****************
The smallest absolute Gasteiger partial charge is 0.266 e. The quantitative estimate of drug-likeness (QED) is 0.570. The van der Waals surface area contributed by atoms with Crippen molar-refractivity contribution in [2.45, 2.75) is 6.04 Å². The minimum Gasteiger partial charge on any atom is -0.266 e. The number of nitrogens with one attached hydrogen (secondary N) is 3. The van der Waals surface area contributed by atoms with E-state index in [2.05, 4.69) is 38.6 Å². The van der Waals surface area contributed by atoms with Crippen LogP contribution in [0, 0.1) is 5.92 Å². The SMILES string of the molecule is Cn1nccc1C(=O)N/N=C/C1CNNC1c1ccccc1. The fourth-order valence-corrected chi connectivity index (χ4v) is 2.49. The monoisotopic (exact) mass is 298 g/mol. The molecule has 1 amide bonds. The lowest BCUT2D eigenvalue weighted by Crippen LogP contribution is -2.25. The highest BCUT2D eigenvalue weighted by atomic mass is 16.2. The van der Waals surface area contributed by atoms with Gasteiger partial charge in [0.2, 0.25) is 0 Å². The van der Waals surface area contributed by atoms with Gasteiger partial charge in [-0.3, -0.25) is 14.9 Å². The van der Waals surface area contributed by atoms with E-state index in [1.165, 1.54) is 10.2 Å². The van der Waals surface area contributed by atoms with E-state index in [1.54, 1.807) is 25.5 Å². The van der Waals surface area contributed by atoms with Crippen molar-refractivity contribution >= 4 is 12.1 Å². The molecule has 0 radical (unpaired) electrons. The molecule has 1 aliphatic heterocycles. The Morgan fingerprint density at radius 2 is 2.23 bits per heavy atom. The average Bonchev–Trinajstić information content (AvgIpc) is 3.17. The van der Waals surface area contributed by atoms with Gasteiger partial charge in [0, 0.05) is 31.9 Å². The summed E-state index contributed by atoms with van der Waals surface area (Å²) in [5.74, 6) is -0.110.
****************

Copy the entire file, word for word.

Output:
The smallest absolute Gasteiger partial charge is 0.266 e. The quantitative estimate of drug-likeness (QED) is 0.570. The van der Waals surface area contributed by atoms with Crippen molar-refractivity contribution in [2.45, 2.75) is 6.04 Å². The minimum Gasteiger partial charge on any atom is -0.266 e. The number of nitrogens with one attached hydrogen (secondary N) is 3. The van der Waals surface area contributed by atoms with E-state index in [2.05, 4.69) is 38.6 Å². The van der Waals surface area contributed by atoms with Crippen LogP contribution in [0, 0.1) is 5.92 Å². The SMILES string of the molecule is Cn1nccc1C(=O)N/N=C/C1CNNC1c1ccccc1. The fourth-order valence-corrected chi connectivity index (χ4v) is 2.49. The monoisotopic (exact) mass is 298 g/mol. The molecule has 1 amide bonds. The lowest BCUT2D eigenvalue weighted by Crippen LogP contribution is -2.25. The highest BCUT2D eigenvalue weighted by atomic mass is 16.2. The van der Waals surface area contributed by atoms with Gasteiger partial charge in [0.2, 0.25) is 0 Å². The van der Waals surface area contributed by atoms with Gasteiger partial charge in [-0.3, -0.25) is 14.9 Å². The van der Waals surface area contributed by atoms with E-state index in [1.165, 1.54) is 10.2 Å². The van der Waals surface area contributed by atoms with E-state index in [1.54, 1.807) is 25.5 Å². The van der Waals surface area contributed by atoms with Crippen molar-refractivity contribution >= 4 is 12.1 Å². The molecule has 0 radical (unpaired) electrons. The molecule has 1 aliphatic heterocycles. The Morgan fingerprint density at radius 2 is 2.23 bits per heavy atom. The average Bonchev–Trinajstić information content (AvgIpc) is 3.17. The van der Waals surface area contributed by atoms with Gasteiger partial charge in [0, 0.05) is 31.9 Å². The summed E-state index contributed by atoms with van der Waals surface area (Å²) in [5.74, 6) is -0.110.